A griot (/ˈɡri.oʊ/; French pronunciation: [ɡʁi.o]), jali or jeli (djeli or djéli in French spelling) is a West African historian, storyteller, praise singer, poet and/or musician. The griot is a repository of oral tradition and is often seen as a societal leader due to his traditional position as an advisor to royal personages. As a result of the former of these two functions, he is sometimes also called a bard. According to Paul Oliver in his book Savannah Syncopators, “Though [the griot] has to know many traditional songs without error, he must also have the ability to extemporize on current events, chance incidents and the passing scene. His wit can be devastating and his knowledge of local history formidable”. Although they are popularly known as “praise singers”, griots may use their vocal expertise for gossip, satire, or political comment.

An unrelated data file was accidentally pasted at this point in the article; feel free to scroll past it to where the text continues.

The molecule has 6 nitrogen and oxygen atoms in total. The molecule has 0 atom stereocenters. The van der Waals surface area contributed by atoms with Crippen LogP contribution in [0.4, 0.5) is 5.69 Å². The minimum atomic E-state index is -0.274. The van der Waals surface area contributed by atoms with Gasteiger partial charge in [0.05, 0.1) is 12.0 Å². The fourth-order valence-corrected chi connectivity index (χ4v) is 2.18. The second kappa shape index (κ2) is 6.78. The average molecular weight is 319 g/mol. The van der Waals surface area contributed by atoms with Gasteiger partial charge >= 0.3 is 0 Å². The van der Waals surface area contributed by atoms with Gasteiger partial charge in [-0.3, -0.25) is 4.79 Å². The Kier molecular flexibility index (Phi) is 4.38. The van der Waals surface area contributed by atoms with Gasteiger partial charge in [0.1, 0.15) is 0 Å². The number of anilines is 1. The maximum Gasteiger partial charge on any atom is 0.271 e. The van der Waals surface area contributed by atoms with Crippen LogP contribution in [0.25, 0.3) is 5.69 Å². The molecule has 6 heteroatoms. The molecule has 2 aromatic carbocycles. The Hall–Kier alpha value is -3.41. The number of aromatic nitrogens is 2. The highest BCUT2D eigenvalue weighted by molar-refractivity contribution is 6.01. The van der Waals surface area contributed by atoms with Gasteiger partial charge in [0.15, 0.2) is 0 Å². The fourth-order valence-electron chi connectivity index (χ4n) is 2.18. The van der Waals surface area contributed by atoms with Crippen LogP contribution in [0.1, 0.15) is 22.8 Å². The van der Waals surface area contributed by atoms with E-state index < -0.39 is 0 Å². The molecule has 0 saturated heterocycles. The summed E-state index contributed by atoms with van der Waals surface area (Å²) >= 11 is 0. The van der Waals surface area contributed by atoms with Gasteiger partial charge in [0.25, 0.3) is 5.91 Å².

To continue the tradition, The Griot is dedicated to collecting and telling the histories of African Americans.